Concussions are a large part of discussions about the health of professional athletes these days but are an injury that can happen to anyone – in sport and in everyday life. Doctors and scientists are still working hard to research how these brain injuries work. Understanding the basics of these injuries is important to staying safe and protecting yourself.
What are Concussions?
A concussion is a common type of mild traumatic brain injury, resulting from impacts involving the head. The skull contains fluids that help to cushion the brain from sudden movements or impacts. However, these fluids sometimes can’t absorb the entire impact, and the brain can be damaged as it hits the inside of the skull.
Any kind of sudden force or impact can cause a concussion, including blows to the head or other impacts that result in violent head movements. Someone can get a concussion just as easily from a tackle in sports as they can from the sudden stop of a car accident. A single big impact isn’t always necessary to get a concussion either – the cumulative effect of multiple small impacts can cause harm, too.
Signs and Symptoms
Concussions can vary quite a bit between each individual injury, so the symptoms of each injury are just as unique. Early signs of a concussion can include any of these neurological symptoms to any degree of severity, occurring rapidly after an impact:
- Nausea (and/or vomiting)
- Visual symptoms (double or blurred vision, seeing lights)
- Lack of coordination or difficulty balancing
- Difficulty remembering the events resulting in the injury (post-traumatic amnesia)
- Confusion and/or disorientation
- Difficulty focusing
- Slowed or slurred speech
Some concussions involve a brief loss of consciousness or convulsions as a result of the concussion impact. These symptoms should be taken very seriously and should be assessed by medical professionals immediately in order to determine if the injury is a concussion or something more serious.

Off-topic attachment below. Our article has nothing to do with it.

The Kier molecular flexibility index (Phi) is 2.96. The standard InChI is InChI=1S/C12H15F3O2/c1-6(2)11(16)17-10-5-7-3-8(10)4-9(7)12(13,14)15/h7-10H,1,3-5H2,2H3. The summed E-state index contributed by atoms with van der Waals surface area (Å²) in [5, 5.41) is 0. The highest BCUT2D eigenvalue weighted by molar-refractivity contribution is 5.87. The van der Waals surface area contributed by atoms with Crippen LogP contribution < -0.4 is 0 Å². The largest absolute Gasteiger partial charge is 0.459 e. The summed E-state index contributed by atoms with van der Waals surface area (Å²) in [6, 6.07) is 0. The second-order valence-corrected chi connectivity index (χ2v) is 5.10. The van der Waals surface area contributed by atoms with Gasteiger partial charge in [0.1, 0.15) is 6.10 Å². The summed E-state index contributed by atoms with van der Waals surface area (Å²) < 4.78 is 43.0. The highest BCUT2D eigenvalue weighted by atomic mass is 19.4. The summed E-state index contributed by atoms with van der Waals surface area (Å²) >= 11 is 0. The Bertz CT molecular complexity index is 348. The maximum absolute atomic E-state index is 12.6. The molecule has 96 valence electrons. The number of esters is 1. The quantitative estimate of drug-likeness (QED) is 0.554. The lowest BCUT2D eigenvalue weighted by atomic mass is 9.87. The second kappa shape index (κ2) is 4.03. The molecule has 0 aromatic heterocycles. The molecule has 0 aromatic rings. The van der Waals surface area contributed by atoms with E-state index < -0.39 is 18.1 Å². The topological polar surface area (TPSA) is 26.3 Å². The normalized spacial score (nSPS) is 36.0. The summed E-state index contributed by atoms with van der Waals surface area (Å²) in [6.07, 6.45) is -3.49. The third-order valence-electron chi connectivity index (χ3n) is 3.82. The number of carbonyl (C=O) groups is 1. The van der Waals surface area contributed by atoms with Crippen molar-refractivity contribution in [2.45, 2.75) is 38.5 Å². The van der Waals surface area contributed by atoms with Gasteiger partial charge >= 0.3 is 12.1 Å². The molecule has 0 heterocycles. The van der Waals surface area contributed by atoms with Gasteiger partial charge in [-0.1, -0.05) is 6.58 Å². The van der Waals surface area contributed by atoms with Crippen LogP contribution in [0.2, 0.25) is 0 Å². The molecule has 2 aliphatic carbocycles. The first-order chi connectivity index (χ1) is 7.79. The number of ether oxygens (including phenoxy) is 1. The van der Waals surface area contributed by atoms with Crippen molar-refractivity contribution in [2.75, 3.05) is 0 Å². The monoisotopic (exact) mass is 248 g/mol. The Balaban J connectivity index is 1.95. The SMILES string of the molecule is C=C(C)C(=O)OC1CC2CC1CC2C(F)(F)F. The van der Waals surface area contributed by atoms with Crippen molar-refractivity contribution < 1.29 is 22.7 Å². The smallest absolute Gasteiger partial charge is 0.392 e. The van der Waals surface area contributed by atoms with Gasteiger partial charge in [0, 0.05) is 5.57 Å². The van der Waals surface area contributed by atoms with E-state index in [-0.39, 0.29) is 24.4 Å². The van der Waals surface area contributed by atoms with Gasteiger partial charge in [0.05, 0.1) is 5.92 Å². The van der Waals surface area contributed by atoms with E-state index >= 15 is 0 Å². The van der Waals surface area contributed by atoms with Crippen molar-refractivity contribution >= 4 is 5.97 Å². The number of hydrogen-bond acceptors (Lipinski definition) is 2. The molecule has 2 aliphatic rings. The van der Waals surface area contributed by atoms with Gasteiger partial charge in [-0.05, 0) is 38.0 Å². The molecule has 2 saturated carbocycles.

What to Do
If a concussion is suspected, the first concern is limiting the risk of further injury. Additional impacts to an already injured brain can come with very serious consequences, like permanent damage or even death.
Following up a concussion injury with your doctor is recommended. General Practitioners are excellent tools to help gauge the severity of the injury and guide recovery, while also providing access other medical specialists.
There is no guaranteed recovery time for a concussion, and there is not even a distinct link between the severity of a concussion and the duration of recovery. Part of a healthy recovery includes gradually reintroducing activities like school, work, and even sports.
While concussions in everyday life are usually unavoidable, there are ways that we can reduce the risk of concussions in sports. Helmets or mouthguards are useful in reducing the risk of injury but are far from complete protection. An important part of avoiding concussions is playing safe. Using proper technique and playing smart to avoid risky situations can put your body in a better position to avoid being hurt. Focusing on playing smart with good form will keep you safer from injury than any protective gear.
The more we learn about concussions, the more we realize that these are significant injuries that we need to work hard to avoid as much as possible. Your brain is a very important part of your body, and you don’t want to be anything less than careful with it.
“Consensus statement on concussion in sport – British Journal of Sports ….” 26 Apr. 2017, http://bjsm.bmj.com/content/bjsports/early/2017/04/26/bjsports-2017-097699.full.pdf. Accessed 3 May. 2018.